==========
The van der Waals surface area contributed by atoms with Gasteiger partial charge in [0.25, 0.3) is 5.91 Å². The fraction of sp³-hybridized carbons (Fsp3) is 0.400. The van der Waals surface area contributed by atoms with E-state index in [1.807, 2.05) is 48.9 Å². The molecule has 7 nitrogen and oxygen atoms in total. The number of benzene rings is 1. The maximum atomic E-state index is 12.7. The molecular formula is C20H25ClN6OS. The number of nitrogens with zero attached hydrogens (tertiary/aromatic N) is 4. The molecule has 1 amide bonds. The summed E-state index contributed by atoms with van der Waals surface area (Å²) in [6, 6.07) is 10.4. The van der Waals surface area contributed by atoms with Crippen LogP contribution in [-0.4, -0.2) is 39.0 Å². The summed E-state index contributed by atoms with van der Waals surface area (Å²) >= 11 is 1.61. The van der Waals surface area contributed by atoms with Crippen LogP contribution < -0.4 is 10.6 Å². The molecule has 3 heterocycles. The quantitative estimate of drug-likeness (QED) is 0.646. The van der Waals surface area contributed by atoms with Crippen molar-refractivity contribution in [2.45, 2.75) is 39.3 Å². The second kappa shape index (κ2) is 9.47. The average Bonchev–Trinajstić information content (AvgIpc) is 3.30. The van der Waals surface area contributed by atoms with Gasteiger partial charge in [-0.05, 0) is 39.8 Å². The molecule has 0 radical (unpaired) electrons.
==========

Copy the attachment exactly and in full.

The van der Waals surface area contributed by atoms with Gasteiger partial charge in [0.25, 0.3) is 5.91 Å². The fraction of sp³-hybridized carbons (Fsp3) is 0.400. The van der Waals surface area contributed by atoms with E-state index in [1.807, 2.05) is 48.9 Å². The molecule has 7 nitrogen and oxygen atoms in total. The number of benzene rings is 1. The maximum atomic E-state index is 12.7. The molecular formula is C20H25ClN6OS. The number of nitrogens with zero attached hydrogens (tertiary/aromatic N) is 4. The molecule has 1 amide bonds. The summed E-state index contributed by atoms with van der Waals surface area (Å²) in [6, 6.07) is 10.4. The van der Waals surface area contributed by atoms with Crippen LogP contribution in [-0.4, -0.2) is 39.0 Å². The summed E-state index contributed by atoms with van der Waals surface area (Å²) >= 11 is 1.61. The van der Waals surface area contributed by atoms with Crippen LogP contribution < -0.4 is 10.6 Å². The molecule has 3 heterocycles. The quantitative estimate of drug-likeness (QED) is 0.646. The van der Waals surface area contributed by atoms with Crippen molar-refractivity contribution in [2.45, 2.75) is 39.3 Å². The second kappa shape index (κ2) is 9.47. The average Bonchev–Trinajstić information content (AvgIpc) is 3.30. The van der Waals surface area contributed by atoms with Gasteiger partial charge in [-0.05, 0) is 39.8 Å². The molecule has 0 radical (unpaired) electrons.